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A special collection issue from The Journal of Applied Laboratory Medicine brings to light the value of laboratory medicine in the SARS-CoV-2 pandemic, in the opioids epidemic, and in molecular diagnostics. The future of lab medicine will depend more on value basics than testing volume, according to journal Editor-in-Chief Robert H. Christenson, PhD. “The articles in this special collection help underscore that point,” he told CLN Stat.
“Who hasn’t heard about the importance of lab testing in the COVID-19 era? Other specialties and stakeholders—even the lay public—are recognizing its importance,” added Christenson. At this critical juncture, the hope is laboratorians will seek out the JALM special collection to find examples of the value proposition in laboratory medicine.
The impact of the COVID-19 pandemic worldwide makes the focus on value a timely one, wrote Christenson, JALM editorial board member David G. Grenache, PhD, and Michael Oellerich, MD, Hon MD, FAACC, FAMM, FFPath (RCPI), FRCPath, in a preamble to the issue. Grenache also serves as AACC president. Several articles in the collection address detecting acute SARS-CoV-2 infections and the role of anti–SARS-CoV-2 serology testing in evaluating immune response, which can determine disease prevalence and exposure to the virus or infection.
“The value of real-time reverse transcription PCR [polymerase chain reaction] testing for detection of SARS-CoV-2 viral infection has been profound, and media reports have noted that the supply of testing reagents is frequently outstripped by the immense need for reverse transcription PCR testing,” noted the preamble authors, who edited the special collection. Its value to global public health is unquestionable.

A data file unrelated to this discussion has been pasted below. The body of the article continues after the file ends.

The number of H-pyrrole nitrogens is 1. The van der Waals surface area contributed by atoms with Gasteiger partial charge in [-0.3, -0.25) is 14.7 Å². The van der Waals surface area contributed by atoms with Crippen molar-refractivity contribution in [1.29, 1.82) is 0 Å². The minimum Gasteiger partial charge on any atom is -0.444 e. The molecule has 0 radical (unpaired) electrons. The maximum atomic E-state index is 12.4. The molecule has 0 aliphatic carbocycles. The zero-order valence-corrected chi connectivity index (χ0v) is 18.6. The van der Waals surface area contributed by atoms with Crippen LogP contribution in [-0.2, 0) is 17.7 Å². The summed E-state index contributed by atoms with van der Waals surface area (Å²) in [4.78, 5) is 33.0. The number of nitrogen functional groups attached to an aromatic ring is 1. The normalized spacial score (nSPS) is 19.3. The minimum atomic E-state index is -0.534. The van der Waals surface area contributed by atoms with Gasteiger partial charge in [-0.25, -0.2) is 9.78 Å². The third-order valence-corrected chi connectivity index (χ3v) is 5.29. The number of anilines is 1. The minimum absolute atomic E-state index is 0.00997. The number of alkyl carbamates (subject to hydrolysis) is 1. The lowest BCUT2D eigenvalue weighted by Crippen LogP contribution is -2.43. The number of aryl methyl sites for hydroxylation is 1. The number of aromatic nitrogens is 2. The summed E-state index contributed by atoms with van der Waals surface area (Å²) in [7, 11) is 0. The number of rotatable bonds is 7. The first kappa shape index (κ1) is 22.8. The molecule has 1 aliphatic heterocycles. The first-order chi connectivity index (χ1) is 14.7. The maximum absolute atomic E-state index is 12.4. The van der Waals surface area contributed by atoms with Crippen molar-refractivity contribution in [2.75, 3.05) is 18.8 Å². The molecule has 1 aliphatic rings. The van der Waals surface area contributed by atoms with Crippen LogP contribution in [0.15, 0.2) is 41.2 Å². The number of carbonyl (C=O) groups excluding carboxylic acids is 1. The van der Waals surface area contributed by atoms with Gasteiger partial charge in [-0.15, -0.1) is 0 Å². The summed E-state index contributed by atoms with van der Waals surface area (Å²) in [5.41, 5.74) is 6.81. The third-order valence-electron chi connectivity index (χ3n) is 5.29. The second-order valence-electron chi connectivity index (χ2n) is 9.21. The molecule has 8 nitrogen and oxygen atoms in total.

Two studies by Grenache and colleagues at TriCore Reference Laboratories that highlight the nontraditional role of clinical labs in chronic disease care management underscore the importance of evidence-based laboratory medicine. This work, along with a paper by Oellerich and others that used 15 key steps to identify the value proposition of using donor-derived cell-free DNA (dd-cfDNA) in organ transplantation, “were both really innovative, and help to illustrate and document the value of lab testing,” said Christenson, a co-author of the latter.
Oellerich and colleagues leveraged data analytics and big data to combine tests that had never been combined before. “It’s now possible to gain synergism, so that tests work together and provide information that is greater than the simple sum of their contributions. In this way, we can provide a lot more information than what the tests could do on their own,” said Christenson. Other articles on molecular diagnostics include technology and value propositions for the use of liquid biopsy to detect circulating tumor cells and the use of molecular pathology biomarkers in oncology.
An article by Iain Macpherson and others that describes intelligent liver function testing strategies for recognizing hepatic conditions is a must-read, said Christenson. “This paper is about working smarter to improve patient outcomes in liver disease.” Investigators took liver function tests and used data analytics by way of an algorithm to detect more than 2,000 abnormal diagnoses in Scotland that might otherwise have been missed. This identifies more cases, bringing patients in for earlier treatment that can lead to better health outcomes, said Christenson.
Authors of this paper received the prestigious UNIVANTS of Healthcare Excellence award. “This competitive award goes through a peer-review process and is a forum for recognizing teams that collaborate across disciplines, transform healthcare delivery, and demonstrate improved patient outcomes,” according to Christenson, Grenache, and Oellerich.
The special issue also addresses the role of laboratory medicine in the opioids epidemic. One report on how to deliver more insightful interpretive data with urine drug panel and toxicology testing in wake of changing clinical needs is particularly worth exploring. “These articles are important to this public health crisis,” noted the authors.